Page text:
Ibis Mojo 4 Bike Review
Ibis Cycles describes its Mojo V4 as “the all-mountain playbike,” and from the moment I hopped aboard this playful beast it was clear to me how accurate this description is.
I’ve ridden this bike on the wide range of trails that Bellingham, Washington has to offer—from the high-speed blue trails on Galbraith Mountain to steep, double-black descents—and never did it feel like the Mojo V4 was in over its head. But the standout characteristic of the Mojo is its climbing prowess. When heading out for what I knew would be a long ride, I’d usually choose this bike because I knew it would make the climbs a breeze. Its stable pedaling platform, lightweight chassis and super-grippy Schwalbe Addix Speedgrip Apex tires (a Hans Dampf in front and a Nobby Nic in the rear) made the perfect recipe for some efficient climbing.
The Mojo’s time-tested DW-Link suspension, with its V5 Kinematics, makes for an extremely stable yet supple platform. This, when paired with the custom tune—which features extra light, high-speed compression and rebound damping—creates a bike that soaks up bumps while still hugging the ground, delivering incredible traction. And the massive amount of anti-squat provided by the DW-Link makes for an ultra-stable pedaling platform.
Geometry & Specs:
Wheel size: 27.5"
Rear travel: 130mm
Head tube angle: 65.4°
For a bike with only 130 millimeters of rear suspension travel, the Mojo V4 plows through rugged downhill terrain like a much longer-travel bike. The extremely light compression tune, coupled with the high-volume Schwalbe tires, allows the suspension to gobble up high-speed, repetitive hits in stride. The bike sinks deep into its travel with every hit, yet it rebounds so quickly that it always seems ready for the next rapid-fire hit. The DW-Link always feels flex-free and snappy, while the 140-millimeter Fox Float 34 Factory Series fork was extremely compliant, never beckoning me to slow down. The Mojo V4’s smart geometry, with a short 425-millimeter chainstay, longish 485-millimeter reach and slack 65-degree head angle, enables this bike to change directions on a dime while remaining stable at high speeds. Simply put, this bike feels light underneath you and gives you two distinct options: either pop the lightweight frame over obstacles or just lean back and blast through them.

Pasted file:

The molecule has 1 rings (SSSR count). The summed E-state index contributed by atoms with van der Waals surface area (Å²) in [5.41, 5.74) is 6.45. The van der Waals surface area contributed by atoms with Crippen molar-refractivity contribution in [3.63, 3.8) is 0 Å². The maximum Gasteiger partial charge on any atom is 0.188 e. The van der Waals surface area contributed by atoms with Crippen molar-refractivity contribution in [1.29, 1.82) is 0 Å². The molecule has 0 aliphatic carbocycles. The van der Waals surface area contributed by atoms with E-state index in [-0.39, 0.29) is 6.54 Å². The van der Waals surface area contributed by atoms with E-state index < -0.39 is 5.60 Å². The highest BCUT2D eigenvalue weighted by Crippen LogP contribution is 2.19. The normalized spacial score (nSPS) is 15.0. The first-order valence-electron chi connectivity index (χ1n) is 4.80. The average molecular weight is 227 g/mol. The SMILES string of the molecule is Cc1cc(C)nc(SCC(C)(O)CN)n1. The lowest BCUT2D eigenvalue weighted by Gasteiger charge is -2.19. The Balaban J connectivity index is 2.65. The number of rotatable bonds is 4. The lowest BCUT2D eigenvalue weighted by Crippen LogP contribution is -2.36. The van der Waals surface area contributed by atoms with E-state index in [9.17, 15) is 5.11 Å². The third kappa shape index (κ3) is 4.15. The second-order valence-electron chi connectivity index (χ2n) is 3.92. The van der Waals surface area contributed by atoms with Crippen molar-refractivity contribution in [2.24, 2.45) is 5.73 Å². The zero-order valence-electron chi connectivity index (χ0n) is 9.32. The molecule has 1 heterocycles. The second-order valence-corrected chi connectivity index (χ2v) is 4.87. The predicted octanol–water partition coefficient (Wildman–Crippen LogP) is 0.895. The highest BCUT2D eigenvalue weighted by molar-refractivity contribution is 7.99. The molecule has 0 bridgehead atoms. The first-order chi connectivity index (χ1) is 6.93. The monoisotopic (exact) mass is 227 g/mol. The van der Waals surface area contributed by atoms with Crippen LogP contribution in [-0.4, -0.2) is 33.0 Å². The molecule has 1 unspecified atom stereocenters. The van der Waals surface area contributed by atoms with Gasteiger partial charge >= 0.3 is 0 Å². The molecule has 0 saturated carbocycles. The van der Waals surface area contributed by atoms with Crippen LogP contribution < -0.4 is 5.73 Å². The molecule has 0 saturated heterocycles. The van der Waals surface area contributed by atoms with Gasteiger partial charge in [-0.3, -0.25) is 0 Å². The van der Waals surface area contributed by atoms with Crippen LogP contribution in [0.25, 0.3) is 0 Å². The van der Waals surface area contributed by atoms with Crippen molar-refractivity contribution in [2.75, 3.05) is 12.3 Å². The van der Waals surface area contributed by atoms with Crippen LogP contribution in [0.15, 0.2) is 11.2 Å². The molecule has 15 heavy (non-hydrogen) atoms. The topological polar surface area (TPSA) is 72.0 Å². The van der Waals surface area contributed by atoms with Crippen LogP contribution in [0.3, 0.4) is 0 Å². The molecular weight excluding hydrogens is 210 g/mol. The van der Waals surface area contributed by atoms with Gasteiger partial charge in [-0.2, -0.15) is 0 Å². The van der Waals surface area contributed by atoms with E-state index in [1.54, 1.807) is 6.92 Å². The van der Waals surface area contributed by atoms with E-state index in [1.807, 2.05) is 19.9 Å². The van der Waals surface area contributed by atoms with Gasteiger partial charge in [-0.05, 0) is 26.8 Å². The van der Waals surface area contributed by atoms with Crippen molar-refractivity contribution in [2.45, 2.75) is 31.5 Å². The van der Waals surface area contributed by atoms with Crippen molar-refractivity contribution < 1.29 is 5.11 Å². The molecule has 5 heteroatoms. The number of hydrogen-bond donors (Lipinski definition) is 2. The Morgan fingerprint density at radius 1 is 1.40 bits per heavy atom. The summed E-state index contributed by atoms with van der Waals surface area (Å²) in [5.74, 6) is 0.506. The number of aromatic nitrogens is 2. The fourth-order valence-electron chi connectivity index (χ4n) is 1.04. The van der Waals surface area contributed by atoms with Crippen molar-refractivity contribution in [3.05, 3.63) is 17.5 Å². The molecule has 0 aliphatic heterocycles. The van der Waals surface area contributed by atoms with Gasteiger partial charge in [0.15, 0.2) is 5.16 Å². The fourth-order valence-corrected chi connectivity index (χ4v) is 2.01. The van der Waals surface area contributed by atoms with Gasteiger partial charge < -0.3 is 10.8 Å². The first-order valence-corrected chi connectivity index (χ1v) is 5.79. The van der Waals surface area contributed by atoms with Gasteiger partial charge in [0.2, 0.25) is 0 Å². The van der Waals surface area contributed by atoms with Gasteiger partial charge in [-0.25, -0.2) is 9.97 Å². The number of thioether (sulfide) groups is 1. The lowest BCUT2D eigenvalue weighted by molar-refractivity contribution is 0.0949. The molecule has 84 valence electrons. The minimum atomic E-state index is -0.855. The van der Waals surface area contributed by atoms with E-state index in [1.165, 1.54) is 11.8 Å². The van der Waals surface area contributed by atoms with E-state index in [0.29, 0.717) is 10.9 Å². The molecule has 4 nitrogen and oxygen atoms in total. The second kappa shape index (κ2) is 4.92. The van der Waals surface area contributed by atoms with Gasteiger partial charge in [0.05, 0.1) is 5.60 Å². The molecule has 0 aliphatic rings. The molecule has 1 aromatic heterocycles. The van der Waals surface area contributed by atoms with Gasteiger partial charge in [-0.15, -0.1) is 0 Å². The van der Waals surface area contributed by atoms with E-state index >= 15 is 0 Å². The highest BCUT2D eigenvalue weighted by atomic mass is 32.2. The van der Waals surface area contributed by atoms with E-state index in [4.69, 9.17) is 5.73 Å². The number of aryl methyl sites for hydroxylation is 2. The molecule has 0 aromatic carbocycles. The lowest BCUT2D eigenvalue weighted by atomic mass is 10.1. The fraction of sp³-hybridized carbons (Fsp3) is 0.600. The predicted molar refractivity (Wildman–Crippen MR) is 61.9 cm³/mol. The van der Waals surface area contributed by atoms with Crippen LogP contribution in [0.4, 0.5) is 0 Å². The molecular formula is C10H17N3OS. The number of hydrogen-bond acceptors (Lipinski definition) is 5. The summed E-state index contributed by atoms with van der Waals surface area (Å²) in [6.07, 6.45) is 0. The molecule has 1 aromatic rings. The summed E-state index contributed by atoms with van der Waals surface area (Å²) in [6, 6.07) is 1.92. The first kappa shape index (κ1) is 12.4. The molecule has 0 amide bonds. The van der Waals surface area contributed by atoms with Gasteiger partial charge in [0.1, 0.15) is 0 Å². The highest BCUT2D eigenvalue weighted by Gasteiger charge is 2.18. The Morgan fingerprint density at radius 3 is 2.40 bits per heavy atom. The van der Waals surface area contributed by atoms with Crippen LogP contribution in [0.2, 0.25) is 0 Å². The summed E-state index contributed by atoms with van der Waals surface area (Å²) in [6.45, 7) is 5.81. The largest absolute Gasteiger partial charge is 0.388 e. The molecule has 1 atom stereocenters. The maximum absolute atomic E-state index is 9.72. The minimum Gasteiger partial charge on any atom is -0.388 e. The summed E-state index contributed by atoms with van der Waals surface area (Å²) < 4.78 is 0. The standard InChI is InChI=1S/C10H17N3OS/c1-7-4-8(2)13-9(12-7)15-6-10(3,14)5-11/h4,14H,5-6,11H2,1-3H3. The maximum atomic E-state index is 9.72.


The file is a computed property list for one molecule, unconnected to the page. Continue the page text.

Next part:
The version I tested was Ibis’ least-expensive build, featuring the new Shimano Deore line of components, which I found extremely impressive. The drivetrain delivers clean shifting with very little chain-slap, while the single-piston brakes paired with a 180-millimeter rotor up front offered tons of stopping power and had me braking late into corners. Both the Fox Float 34 Factory Series fork and the Fox Float Factory Series DPS shock represent great value for the bike’s price tag. And the house-brand, 780-millimeter-wide aluminum handlebars feature a threaded insert that allows you to quickly adjust the width without having to bust out a hacksaw.
All in all, the Mojo V4 is one of the favorite bikes I’ve reviewed this year, and it’s my top choice for long, all-day backcountry rides. No bike that I’ve ridden can climb as well as the Mojo V4 while instilling so much confidence on the way down.
Ibis Mojo 4 - $4,499